Stockton v. BishopAnnotate this Case
43 U.S. 74
U.S. Supreme Court
Stockton v. Bishop, 43 U.S. 2 How. 74 74 (1844)
Stockton v. Bishop
43 U.S. (2 How.) 74
An execution, issued in the court below, after a writ of error has been sued out, a bond given, and a citation issued, all in due time, may be quashed either in the court below or this Court, these things operating as a stay of execution.
In the Circuit Court of the United States for the Western District of Pennsylvania, Harriet Bishop, the defendant in error and a citizen of the State of Ohio, obtained a judgment against Stockton and Moore for $6,500 damages and costs, on 7 December, 1843.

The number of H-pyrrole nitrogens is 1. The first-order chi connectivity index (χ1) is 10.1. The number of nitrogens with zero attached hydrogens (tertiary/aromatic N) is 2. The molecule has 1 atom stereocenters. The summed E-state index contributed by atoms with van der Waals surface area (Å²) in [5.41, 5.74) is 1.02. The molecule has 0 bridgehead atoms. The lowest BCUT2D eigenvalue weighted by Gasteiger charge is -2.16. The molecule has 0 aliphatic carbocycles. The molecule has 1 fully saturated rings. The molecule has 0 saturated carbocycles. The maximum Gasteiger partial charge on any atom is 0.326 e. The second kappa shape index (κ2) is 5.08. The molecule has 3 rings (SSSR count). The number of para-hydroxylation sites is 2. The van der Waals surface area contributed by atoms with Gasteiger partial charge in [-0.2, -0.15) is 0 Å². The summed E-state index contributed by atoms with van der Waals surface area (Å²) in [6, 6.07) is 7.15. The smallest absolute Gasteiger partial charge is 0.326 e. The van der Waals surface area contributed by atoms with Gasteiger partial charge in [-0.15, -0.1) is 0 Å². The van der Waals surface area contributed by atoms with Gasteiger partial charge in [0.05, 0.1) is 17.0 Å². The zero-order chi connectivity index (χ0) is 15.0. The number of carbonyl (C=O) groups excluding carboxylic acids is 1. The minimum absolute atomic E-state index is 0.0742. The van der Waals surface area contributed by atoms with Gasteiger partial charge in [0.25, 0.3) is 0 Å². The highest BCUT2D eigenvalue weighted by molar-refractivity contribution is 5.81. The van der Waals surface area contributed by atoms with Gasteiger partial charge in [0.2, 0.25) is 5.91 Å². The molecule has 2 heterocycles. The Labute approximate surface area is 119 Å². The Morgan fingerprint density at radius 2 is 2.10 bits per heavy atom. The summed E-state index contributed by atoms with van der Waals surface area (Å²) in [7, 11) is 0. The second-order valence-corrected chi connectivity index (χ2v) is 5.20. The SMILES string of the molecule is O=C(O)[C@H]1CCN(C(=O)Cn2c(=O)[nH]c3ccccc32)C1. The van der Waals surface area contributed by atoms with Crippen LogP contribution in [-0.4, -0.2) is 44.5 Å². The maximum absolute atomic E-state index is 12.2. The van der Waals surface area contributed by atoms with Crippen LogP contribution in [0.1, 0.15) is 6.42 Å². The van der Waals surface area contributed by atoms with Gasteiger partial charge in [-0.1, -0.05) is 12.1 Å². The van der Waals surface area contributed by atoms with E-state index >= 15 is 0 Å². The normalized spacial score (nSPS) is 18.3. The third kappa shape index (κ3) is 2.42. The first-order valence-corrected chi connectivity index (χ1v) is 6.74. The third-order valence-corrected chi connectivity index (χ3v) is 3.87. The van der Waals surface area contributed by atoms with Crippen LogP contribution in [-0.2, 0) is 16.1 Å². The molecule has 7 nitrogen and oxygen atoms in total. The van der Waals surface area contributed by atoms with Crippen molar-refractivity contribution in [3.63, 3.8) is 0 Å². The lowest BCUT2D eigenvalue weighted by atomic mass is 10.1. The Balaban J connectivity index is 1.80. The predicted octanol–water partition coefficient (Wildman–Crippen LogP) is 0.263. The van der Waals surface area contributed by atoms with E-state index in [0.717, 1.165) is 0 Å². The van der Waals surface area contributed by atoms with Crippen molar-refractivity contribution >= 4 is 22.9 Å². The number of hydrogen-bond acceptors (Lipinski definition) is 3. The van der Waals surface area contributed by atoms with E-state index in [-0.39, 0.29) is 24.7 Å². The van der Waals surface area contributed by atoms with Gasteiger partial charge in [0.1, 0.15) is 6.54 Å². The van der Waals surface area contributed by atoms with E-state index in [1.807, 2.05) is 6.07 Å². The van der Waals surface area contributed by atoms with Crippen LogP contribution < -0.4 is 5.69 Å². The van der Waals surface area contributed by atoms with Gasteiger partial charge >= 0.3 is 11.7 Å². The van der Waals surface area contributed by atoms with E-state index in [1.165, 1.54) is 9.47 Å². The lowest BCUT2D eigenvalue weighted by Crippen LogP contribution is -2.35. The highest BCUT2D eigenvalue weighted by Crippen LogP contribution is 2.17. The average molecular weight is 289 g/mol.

On 15 December, 1843, Stockton and Moore entered into a bond with Hugh Campbell as surety, for the prosecution of a writ of error to this Court, which was approved by the judge, and, on the same day, a writ of error and citation was sued out. On 16 December, 1843, the citation was returned served on R. Biddle, Esq., attorney of defendant in error.
On 11 January, 1844, the plaintiff below sued out a writ of fieri facias and placed it in the hands of the marshal, returnable on 20 May.
Coxe moved to quash the writ of fieri facias, as having been irregularly issued.
Official Supreme Court case law is only found in the print version of the United States Reports. Justia case law is provided for general informational purposes only, and may not reflect current legal developments, verdicts or settlements. We make no warranties or guarantees about the accuracy, completeness, or adequacy of the information contained on this site or information linked to from this site. Please check official sources.